I think maybe some sanity was restored this weekend.
I was glad I could be there to help out!-even though I was somewhere in the middle of a extremely large crowd with no view of the stage or any of the main happenings. While I was a tad bit disappointed that I'd miss an "official" Halloween (you know, hot dogs, cider, chili, tons of candy, T.V. specials....) I was glad that we took the ten hour drive to the nation's capital to join a crowd of about 200,000 and a slew of awesome guests to help prove a point.
It was fun being around so many people with an opinion that possessed both political intelligence and comical wit. One of the most accurate signs I saw was "It's a sad day when our politicians are comical and I have to take our comedians seriously." It was also a great reason to escape to D.C. for the weekend and enjoy the sights. We were there for less than 36 hours but it felt like three days with all the walking/picture taking/sight-seeing we did. No regrets, we had a great time. What a unique experience to be among a crowd that large and it being so widely publicized was neat to see. It got a good message out there, to those who were able to understand it. It was irritating to hear news correspondents say that it was not a political rally and that it was purely comical. I think if you were there, you definitely felt the political vibe.
First of all, being in D.C. you become patriotic in a whole new way, a way in which normally I am not. You feel proud of your country and its founding fathers. You want to believe that America is a great place and that we have our shit together. It must be something in the architecture. The rally that took place in such a patriotic/political atmosphere didn't have to be promoted as "political". It just felt that way as you marched your way to towards the capital, reading the onslaught of political posters aimed in all sorts of directions. You were able to get a feel for people via the signs they held in their hands. It was mostly comical in terms of presentation, except for a few parts that were spot on in terms of where American politics/media outlets stand to the common folk. But the performances were all perfect in reflecting the political spectrum and the relationship we have with one another when it comes to respecting everyones opinion and while educating ourselves about what is REALLY going on. I was glad to be a part of it.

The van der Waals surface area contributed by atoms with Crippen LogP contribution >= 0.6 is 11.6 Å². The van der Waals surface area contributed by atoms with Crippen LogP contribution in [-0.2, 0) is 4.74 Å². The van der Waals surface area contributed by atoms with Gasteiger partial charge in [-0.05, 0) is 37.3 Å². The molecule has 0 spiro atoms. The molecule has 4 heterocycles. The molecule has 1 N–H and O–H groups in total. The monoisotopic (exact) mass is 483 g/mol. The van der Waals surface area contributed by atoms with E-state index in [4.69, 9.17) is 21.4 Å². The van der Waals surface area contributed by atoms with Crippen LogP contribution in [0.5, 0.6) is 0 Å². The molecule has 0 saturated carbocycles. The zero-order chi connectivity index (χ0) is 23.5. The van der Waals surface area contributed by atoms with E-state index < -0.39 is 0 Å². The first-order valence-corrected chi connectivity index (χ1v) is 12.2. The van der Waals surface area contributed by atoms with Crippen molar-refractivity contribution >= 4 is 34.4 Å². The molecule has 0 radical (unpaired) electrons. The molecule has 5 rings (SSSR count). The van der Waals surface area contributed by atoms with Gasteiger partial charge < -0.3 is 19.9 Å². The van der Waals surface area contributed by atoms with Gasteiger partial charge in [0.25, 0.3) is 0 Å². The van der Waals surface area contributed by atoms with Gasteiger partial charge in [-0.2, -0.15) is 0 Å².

I will really miss the ghoul-ery and overall spirit of Halloween. I loved decorating Halloween cookies at work. Unless they consist of this bouquet (COUNT ME OUT) I just never think my kool kids are good enough--yes kool with a K. I'll miss the spookiness and the chill that lingers in the air in just the right way (November air is too frigid), the way the leaves tumble down the streets... It just gives off such a spooky/spirited vibe. Also, it allocates eating a large amount of mini sized candy bars in a short period of time. I think my chance of diabetes just went up a good 10% after these past two days. We have just been devouring candy.
I wanted to be two things this year, which of course both fell through. I really wanted to be Margot Tenenbaum. I lacked the mink. Then I came up with the best idea way too late. I wanted to sport something with crazy, huge, funky ass sleeves and be "Sleavie Nicks!" as in...
Perhaps next year! Don't worry, I still dressed Halloween appropriate! Here are some pictures from the past few days/weeks as well as some Halloween inspired finds;
my Friday work ensamble
my pumpkin from this year
I love this cookie. I love the plumpy ghost!
Alas, November 2 has passed and I voted! Now we can rest assured that we will not see any redundant political ads for a long time. I guess I could mention the outrage that took over me when I was informed that they "don't have "I voted" stickers this year." WHAT?! That is one immediate perk of voting. You may vote and walk out of there knowing you will not get the outcome you want. But at the end of that voting day YOU GET that sticker. Instant gratification. Big YAY! to Laura, who gave me her "I voted" sticker when she was informed of my disappointment.